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Links With Your Coffee - Monday

Coffee Cup

The Times of London has published an article on an effort by the Queen’s English Society to establish an Academy of English to combat the “dreadful devaluation and deterioration of education in our hectic, modern, digitalised world — we do desperately need some form of moderating body to set an accepted standard of good English.”

Martin Estinel, the prime advocate of the academy, hopes that it will achieve the eminence (largely illusory, I’m afraid) of its French counterpart. He said, “I would love the academy to have a Royal Charter.”

One can only image how a plenary session of such an academy would proceed. [Music fades out, then fades in, accompanied by sounds of murmuring and many voices.]

CHAIRMAN. Order, order. The Chair recognizes Mr. Wattles.

MR. WATTLES. Mr. Chairman, learned members, we have suffered the assaults on our noble language for far too long. Texting. [Calls of “Hear, hear”] Americanisms. [Applause] Shoddy grammar and shameless syntax. [Loud applause] The barbarians are at the gates. We may have surrendered the Empire, but we shall not, shall never, never, never surrender the empire of the English language. [Ovation]




"The barbarians are at the gates. We may have surrendered the Empire, but we shall not, shall never, never, never surrender the empire of the English language. [Ovation]"

Well, what will he do about the American "will not, will never"?

Can someone explain the 'American "will not, will never"' for the benefit of an ignorant Brit, please?

Oh, I thought there was something more to it than that. The reasoning (or part thereof) behind the formation of The Academy of English was given on Radio 4 yesterday as being the need to ensure precision in language. I had the difference between "shall" and "will" explained by the story of a man waving desperately in the sea and calling out. A potential rescuer, a grammarian, ran to the shore and heard "I will drown; no one shall save me", and so he walked away. The point being that the sentence actually means "I mean to drown, and no one had better save me." Precision can be a bitch!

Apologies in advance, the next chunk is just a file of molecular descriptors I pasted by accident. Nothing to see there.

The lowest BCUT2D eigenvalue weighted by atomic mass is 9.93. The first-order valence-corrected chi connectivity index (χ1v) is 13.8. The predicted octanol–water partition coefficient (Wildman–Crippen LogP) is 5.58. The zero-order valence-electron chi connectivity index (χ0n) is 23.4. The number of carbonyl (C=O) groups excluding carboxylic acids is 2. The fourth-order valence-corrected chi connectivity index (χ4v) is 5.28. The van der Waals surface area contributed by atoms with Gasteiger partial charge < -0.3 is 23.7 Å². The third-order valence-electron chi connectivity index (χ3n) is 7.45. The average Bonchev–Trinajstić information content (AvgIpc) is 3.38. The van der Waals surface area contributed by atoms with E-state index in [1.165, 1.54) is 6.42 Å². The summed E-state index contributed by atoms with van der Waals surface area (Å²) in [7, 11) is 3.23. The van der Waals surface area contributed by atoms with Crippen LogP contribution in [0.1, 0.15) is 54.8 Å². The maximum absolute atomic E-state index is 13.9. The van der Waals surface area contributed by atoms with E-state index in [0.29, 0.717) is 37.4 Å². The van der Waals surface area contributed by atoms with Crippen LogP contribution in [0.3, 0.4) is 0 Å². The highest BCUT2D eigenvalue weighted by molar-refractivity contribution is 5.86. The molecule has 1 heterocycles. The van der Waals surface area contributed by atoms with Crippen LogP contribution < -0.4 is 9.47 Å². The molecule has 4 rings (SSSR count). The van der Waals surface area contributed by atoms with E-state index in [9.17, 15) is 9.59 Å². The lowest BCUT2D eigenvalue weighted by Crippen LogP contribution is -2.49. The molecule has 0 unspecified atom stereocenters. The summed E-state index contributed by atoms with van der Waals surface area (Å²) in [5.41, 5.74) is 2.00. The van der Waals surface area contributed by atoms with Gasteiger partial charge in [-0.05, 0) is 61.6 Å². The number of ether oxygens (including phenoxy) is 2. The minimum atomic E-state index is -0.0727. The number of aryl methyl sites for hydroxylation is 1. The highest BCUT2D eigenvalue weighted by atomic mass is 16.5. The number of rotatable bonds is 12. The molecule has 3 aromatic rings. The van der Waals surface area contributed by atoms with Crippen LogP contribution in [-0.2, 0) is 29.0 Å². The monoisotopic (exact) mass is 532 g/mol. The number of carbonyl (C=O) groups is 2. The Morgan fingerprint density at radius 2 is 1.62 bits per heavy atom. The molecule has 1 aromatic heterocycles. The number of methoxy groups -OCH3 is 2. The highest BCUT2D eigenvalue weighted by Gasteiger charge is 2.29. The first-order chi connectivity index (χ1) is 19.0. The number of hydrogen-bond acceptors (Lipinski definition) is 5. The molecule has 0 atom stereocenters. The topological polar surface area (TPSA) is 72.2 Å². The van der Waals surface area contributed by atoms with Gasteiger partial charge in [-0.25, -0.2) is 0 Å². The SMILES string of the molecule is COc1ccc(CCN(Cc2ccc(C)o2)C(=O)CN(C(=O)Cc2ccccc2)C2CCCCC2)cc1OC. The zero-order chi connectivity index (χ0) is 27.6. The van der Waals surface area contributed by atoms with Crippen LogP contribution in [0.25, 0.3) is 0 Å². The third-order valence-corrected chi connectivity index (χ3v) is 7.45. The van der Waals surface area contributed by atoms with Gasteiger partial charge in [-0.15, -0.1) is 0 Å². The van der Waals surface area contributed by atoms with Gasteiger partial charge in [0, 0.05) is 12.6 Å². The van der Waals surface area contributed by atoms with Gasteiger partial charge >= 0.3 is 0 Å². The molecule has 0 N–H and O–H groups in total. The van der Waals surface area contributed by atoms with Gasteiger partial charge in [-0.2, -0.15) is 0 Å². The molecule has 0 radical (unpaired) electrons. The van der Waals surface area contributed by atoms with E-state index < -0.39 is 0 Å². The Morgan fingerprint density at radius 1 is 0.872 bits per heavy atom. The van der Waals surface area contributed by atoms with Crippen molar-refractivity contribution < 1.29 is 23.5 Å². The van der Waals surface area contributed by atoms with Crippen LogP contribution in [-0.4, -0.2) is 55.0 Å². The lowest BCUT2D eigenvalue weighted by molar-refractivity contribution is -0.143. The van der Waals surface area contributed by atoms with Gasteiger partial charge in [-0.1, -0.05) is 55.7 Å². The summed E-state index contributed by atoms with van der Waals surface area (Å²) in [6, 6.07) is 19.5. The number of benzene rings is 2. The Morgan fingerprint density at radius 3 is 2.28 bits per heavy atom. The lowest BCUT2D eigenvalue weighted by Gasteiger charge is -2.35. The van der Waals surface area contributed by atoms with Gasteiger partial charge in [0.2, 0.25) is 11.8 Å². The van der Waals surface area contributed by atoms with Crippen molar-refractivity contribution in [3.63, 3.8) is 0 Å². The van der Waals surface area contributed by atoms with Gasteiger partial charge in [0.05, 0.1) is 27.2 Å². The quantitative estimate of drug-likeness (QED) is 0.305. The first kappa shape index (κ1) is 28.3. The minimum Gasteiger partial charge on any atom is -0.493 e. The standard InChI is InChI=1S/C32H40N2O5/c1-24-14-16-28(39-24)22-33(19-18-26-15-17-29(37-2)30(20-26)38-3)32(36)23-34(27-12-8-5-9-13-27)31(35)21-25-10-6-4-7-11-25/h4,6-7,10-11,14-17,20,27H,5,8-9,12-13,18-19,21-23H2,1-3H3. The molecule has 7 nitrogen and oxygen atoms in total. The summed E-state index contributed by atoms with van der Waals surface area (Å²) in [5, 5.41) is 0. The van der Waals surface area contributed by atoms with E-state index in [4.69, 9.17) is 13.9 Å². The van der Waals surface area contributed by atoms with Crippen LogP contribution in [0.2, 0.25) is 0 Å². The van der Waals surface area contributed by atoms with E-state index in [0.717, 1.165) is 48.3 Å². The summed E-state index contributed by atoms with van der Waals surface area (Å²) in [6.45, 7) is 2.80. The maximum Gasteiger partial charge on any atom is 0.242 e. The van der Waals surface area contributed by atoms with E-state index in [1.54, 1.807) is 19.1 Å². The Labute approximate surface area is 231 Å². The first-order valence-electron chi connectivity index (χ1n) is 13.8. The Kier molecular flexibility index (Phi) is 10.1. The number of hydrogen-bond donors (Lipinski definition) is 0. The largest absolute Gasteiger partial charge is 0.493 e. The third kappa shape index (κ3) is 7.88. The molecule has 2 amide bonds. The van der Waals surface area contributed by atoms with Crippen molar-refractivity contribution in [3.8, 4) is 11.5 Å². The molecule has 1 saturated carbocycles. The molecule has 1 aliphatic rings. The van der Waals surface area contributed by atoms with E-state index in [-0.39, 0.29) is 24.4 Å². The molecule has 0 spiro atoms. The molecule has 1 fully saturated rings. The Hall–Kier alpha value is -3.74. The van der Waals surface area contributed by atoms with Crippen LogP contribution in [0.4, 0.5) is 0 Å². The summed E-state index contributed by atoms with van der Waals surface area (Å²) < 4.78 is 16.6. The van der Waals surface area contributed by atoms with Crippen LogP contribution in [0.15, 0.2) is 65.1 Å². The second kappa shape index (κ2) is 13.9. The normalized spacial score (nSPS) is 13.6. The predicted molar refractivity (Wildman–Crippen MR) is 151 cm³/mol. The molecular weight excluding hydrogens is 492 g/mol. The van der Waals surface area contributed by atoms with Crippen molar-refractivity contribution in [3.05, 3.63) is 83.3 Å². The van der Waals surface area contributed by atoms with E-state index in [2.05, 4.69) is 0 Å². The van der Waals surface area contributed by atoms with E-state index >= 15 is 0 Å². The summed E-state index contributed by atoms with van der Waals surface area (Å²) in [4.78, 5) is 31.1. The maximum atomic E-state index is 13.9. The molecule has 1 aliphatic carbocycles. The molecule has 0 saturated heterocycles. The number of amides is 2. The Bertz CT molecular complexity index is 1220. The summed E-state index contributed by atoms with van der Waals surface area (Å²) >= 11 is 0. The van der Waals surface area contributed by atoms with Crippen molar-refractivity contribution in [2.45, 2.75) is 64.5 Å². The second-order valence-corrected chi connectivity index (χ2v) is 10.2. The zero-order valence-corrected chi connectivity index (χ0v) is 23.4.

Oh, another thing. "SHALL We Dance?" was an American film (Astaire and Rogers, I believe) and it was the title of a song in The King and I by Rogers and Hammerstein who were also American. Correct usage in the US - at least in the fairly recent past!

In the original Broadway production (1951), Yul Brynner was The King and Gertrude Lawrence was played by Anna. Yul Brynner played the King and Deborah Kerr played Anna in the 1956 movie. The King was Yul Brynner's signature role, and he played the character quite a few times.

More 'research' indicates that there is confusion, even among the confused (and that includes me). Wiki states "The most influential proponent of the distinction [between will and shall] was John Wallis, whose 1653 Grammatica Linguae Anglicanae stated "The rule is... to express a future event without emotional overtones, one should say I shall, we shall, but you/he/she/they will; conversely, for emphasis, willfulness, or insistence, one should say I/we will, but you/he/she/they shall"." Thus one requires to change the story of the drowning man completely around if this interpretation is followed.

There you go - I have re-read my last posting after a cup of coffee I retract my last statement, and claim that, in the words (almost) of Billy Joel, I got it right the first time.

More fun is with "ain't". The above mentioned site discusses that too.

But I have also read that in the early 19th century, and maybe the 18th, "ain't" was a commonly accepted form.

"Aren't I?" has always bothered me.

"It ain't me, Babe, it ain't me you're looking for."

"Ain't she sweet?"

There are many songs where "isn't" just ain't right.

There are many songs where "isn't" just ain't right.

ain't that the truth.


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